Here are 7 extinct wolf species and though some survived fearsome contenders like the saber-tooth tiger, none of them could contend with humans.
Worldwide, there are four species of wolves roaming in the wild today: the gray wolf (Canis lupus), the red wolf (Canis rufus), the Ethiopian wolf (Canis simensis), and the more recently ‘added’ African Golden wolf (Canis anthus).
In addition, there are several other subspecies scattered across almost every continent on Earth.
But did you know that there used to be many more wolf species/subspecies on Earth?
In fact, if you think today’s wolves are fierce, you need to read about some of their ancestors that were larger, fiercer, and probably even faster than modern day wolves.
Sadly, they went extinct largely due to human activities: because when wolves and humans have a clash of interests, wolves tend to lose.
Below is our list of 7 distinct but now extinct wolf species:
1) The Kenai Peninsula Wolf (Canis Lupus Alces)
The Kenai Peninsula wolf is one of four subspecies that lived in Alaska. It weighed up to 90kg (200 lbs.) and resembled the gray wolf in stature. The Kenai wolf was relatively large. Unfortunately, once gold was discovered in the region in 1895, it marked the beginning of the end for this wolf.
As a result of a large influx of settlers searching for gold, by 1925 the Kenai wolf was extinct. In a mere thirty years miners’ fears of rabies along with the value of wolf pelts proved to be forces too great for the Kenai wolf to overcome.
2) The Cascade Mountain Wolf (Canis Lupus Fuscus).
This wolf attained the status of a wolf subspecies in 1839. It roamed in the Cascade Mountain Range of the Western United States from south western Canada to Northern California.
As with several other wolf subspecies in that part of the world in the late 1800s, the Cascade Mountain wolf did not survive the onslaught of miners and trappers. By 1940 it was considered extinct. This extinct wolf species was described as having a cinnamon, or grayish-brown coat with hints of red and black intermingled in its fur.
3) The Japanese Wolf (Canis Lupus Hodophilax)
Officially recognized as an extinct wolf species in 1905. This wolf lived on at least three islands of the Japanese archipelago.
The Japanese wolf was commonly known as the Honshu wolf, and the subspecies’ Latin name is in accordance with Japanese folklore, in which wolves were seen as the protectors of travelers. Estimates say that the Japanese Wolf’s ancestors lived roughly 28,000 years ago.
In the 18th century rabies appeared in Japan, and the government implemented a policy to destroy the animals altogether. The aim was to prevent the spread of rabies to humans and reduce the wolf’s attacks on the domestic horse population.
4) The Dire Wolf (Canis Dirus)
This is probably the most famous extinct wolf species thanks to the popular HBO series A Game of Thrones. Its name Canis dirus means fearsome dog and it’s thought to have been extinct for over 12,000 years now.
Skeletal remains of the Dire wolf indicate it was the size of some of the larger modern day wolves roaming North America today, weighing between 59 and 68 kg (130 and 150 lbs.).
Although little is known about the Dire wolf relative to its more modern-era cousins, scientists have concluded this predator had an appetite for horses. Also, it was a contender of the famous saber-toothed tiger, and it inhabited a territory between the far north of Canada and as far south as Bolivia.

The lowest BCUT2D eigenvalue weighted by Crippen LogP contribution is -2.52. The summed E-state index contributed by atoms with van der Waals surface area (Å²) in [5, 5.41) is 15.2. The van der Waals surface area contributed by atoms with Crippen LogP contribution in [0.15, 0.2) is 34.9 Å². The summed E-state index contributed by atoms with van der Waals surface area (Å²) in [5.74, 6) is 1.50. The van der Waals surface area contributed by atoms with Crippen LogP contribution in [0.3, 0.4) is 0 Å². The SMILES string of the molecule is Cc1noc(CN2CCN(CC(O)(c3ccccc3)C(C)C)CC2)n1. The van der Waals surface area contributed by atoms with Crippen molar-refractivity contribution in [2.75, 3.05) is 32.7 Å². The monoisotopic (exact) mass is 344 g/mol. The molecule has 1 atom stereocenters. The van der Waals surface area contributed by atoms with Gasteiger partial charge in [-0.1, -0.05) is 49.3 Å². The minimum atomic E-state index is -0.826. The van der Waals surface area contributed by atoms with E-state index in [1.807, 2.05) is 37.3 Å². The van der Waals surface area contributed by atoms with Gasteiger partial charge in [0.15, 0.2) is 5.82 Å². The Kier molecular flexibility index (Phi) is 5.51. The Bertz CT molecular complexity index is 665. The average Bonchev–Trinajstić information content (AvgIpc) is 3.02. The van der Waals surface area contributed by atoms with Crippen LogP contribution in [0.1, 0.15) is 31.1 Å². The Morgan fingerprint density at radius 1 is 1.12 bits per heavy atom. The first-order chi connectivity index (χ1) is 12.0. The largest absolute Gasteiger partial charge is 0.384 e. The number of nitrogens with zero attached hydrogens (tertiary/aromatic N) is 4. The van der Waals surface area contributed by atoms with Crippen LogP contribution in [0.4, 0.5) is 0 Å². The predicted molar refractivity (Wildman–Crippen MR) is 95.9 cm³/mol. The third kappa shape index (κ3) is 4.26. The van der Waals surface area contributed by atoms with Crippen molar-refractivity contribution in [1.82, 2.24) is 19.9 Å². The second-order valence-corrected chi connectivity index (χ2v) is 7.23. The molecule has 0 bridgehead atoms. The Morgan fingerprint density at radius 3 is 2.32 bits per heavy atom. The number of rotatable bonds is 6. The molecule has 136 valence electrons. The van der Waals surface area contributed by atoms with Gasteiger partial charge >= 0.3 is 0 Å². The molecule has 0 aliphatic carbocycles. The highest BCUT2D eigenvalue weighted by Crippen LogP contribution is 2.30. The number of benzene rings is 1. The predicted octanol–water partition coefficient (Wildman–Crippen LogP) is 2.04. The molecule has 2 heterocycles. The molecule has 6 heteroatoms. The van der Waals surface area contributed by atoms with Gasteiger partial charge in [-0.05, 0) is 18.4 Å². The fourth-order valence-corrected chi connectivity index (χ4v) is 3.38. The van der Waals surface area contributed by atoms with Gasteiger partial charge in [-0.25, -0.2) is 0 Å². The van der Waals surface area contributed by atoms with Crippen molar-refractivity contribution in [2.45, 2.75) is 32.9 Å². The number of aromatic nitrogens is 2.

5) The Florida Black Wolf (Canis Rufus Floridanus)
This canid was recognized as extinct in 1908. This subspecies of wolf roamed in parts of southern Florida, and it’s the subject of a famous painting by none other than John James Audobon.
The Florida Black wolf was eventually over-hunted by trappers and forced out of its native habitat which ultimately led to its extinction.
In addition, it was closely related to another subspecies of wolf named the Florida Red wolf, which was also recognized as an extinct wolf species shortly afterwards in 1921 for similar reasons as the Florida Black wolf.
6) Texas Wolf (Canis Lupus Monstrabilis)
Although the Texas wolf did not become officially recognized as a wolf subspecies until 1937, it was declared extinct in 1942. This wolf roamed as far south as Southern Mexico and throughout Texas and portions of Louisiana.
The Texas wolf’s diet primarily comprised of American bison, and upon the massive population reduction of Bison in the 19th century it naturally shifted its appetite to cattle. Unfortunately for it, competing with the booming North American ranching industry of that era meant eventual extinction.
7) The Newfoundland Wolf (Canis Lupus Beothucus)
The last known individual of this extinct wolf species was killed in 1911. It was described as a medium sized wolf (up to 100 lbs.), having a slim nose and head, and white coat.
This aptly-named subspecies existed on the island of Newfoundland off the eastern coast of Canada. As a matter of fact, the demise of the Newfoundland wolf is most often attributed to government bounties and over-hunting in general. Also, a dramatic drop in the Caribou population which the wolves hunted as prey added to the problem.
There are still so many other extinct wolf species and subspecies probably too many to document. However, you’ll notice a common trend in each case discussed above. In each situation, wolves suffered the negative effects of coming in close proximity with human activities.
Though on a positive note, people are gradually beginning to understand the unique place of wolves in the terrestrial ecosystem. Hence, with time maybe it will no longer be a case of wherever humans appear wolves vanish.